Picard v. Brennan

CourtSupreme Judicial Court of Maine (US)
Citation307 A.2d 833
PartiesRichard L. PICARD v. Frank J. BRENNAN et al.
Decision Date19 July 1973

Page 833

307 A.2d 833
Richard L. PICARD
Frank J. BRENNAN et al.
Supreme Judicial Court of Maine.
July 19, 1973.

Skelton, Taintor & Abbott by Charles H. Abbott, Lendall L. Smith, Lewiston, for plaintiff.

Daniel G. Lilley, Portland, Platz & Day by John A. Platz, Lewiston, for defendants.


WEBBER, Justice.

An action for slander was heard by a Justice of the Superior Court, jury waived, and judgment for five hundred dollars was awarded to the plaintiff as against the defendant Brennan. We sustain Brennan's appeal.

By his amended complaint the plaintiff charged that defendant Brennan made statements 'in substance as follows:

(a) That Plaintiff had been guilty of short-weighting customers on several occasions.

Page 834

(b) That Plaintiff did not leave the employ of Wilson & Co., Inc. voluntarily but rather was fired by Defendant Wilson & Co., Inc. because he had cheated customers of Defendant Wilson & Co., Inc.' 1

The plaintiff had formerly been employed by Wilson & Co., Inc. as a meat manager and as such was responsible for the cutting and weighing of meat. At the time the alleged statements were made, the plaintiff had left that employment and was engaged in the meat business on his own account in competition with Wilson. The defendant Brennan was a salesman employed by Wilson. Brennan made statements, the exact wording of which is disputed, to the owner and to an employee of a business concern which had formerly purchased meat exclusively from Wilson but which, because of some dissatisfaction with Wilson's service, had begun to purchase meat from the plaintiff.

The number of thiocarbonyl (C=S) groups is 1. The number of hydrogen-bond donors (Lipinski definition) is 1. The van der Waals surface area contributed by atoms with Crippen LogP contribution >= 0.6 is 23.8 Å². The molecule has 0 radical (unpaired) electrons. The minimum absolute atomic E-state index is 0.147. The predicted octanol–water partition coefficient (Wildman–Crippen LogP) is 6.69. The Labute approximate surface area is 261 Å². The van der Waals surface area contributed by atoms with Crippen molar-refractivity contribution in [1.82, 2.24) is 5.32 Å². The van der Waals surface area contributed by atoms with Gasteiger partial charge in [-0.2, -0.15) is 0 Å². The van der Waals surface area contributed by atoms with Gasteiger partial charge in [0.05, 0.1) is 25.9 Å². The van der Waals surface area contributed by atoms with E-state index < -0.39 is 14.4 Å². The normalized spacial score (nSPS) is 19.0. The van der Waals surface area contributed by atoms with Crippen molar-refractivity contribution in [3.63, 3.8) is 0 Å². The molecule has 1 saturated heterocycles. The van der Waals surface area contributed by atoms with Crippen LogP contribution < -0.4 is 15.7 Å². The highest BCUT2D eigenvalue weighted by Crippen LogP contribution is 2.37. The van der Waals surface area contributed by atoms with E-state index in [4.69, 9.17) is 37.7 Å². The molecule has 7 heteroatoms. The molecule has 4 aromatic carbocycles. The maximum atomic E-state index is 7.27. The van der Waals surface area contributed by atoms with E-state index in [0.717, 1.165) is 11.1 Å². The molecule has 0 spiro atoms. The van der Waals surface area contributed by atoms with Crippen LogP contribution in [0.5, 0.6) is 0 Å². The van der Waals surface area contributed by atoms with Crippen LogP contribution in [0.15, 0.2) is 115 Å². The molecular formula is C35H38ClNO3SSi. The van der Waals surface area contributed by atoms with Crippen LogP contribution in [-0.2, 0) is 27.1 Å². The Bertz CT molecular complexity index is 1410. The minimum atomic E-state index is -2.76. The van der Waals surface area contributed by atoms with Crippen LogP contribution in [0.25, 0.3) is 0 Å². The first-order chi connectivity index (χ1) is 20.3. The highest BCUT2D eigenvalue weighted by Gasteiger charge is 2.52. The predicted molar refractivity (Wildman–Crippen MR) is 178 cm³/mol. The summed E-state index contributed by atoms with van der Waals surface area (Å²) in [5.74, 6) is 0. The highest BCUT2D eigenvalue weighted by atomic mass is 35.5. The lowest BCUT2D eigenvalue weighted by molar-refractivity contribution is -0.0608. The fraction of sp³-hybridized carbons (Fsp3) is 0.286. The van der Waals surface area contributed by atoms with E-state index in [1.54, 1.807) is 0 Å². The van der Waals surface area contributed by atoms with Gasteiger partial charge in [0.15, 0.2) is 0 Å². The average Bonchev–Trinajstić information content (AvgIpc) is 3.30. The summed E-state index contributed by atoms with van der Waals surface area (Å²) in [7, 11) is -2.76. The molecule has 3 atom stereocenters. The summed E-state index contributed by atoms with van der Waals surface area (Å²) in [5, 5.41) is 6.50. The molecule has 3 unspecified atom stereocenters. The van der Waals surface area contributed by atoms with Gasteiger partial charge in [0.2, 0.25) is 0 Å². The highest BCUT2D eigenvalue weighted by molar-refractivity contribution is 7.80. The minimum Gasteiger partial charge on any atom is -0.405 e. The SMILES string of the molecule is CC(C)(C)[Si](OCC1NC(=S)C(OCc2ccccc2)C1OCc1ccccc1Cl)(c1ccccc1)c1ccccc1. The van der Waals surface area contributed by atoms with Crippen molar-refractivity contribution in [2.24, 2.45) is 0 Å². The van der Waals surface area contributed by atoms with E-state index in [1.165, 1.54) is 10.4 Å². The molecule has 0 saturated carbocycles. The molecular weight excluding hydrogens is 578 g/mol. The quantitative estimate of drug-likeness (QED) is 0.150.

The evidence with respect to precisely what was said was in sharp conflict and the credibility of key witnesses was vigorously attacked. The Justice below was thus afforded considerable latitude in determining what portions of the testimony reflected the true facts. This becomes important when we take note of the facts actually found and those facts which, though alleged, were not found. The findings of fact are fully supported by the evidence and are not clearly erroneous. The result we reach stems from an application of the controlling principles of law to those findings.

The Justice below found specifically that defendant Brennan did use language in substance indicating that the plaintiff, while employed by the former Defendant Wilson & Company, Inc., as meat manager, was 'careless in the weighing of meats in several instances,' and that 'the plaintiff had been dismissed from his former employ rather than voluntarily resigning, as the plaintiff had inferred to his customer.' He further found that the statement with respect to the careless weighing of meats was true 'and so as to this aspect of the case no liability attaches to the defendant.' It was not disputed that the plaintiff resigned and was not dismissed from his employment by Wilson & Co., Inc. so the statement with respect to dismissal was false. We deem it significant that the factfinder was apparently not satisfied and therefore failed to find that the statement related the dismissal to the cheating of customers as alleged in the complaint, or even to the careless weighing of meats. Since, as we have noted, the evidence on this point was conflicting, the findings of fact may not be disturbed. Finally, the Justice below concluded that the words used were slanderous per se and in the absence of any proven special damages awarded only those damages which in his judgment were presumed to flow from the use of words which are slanderous per se, in this case five hundred dollars.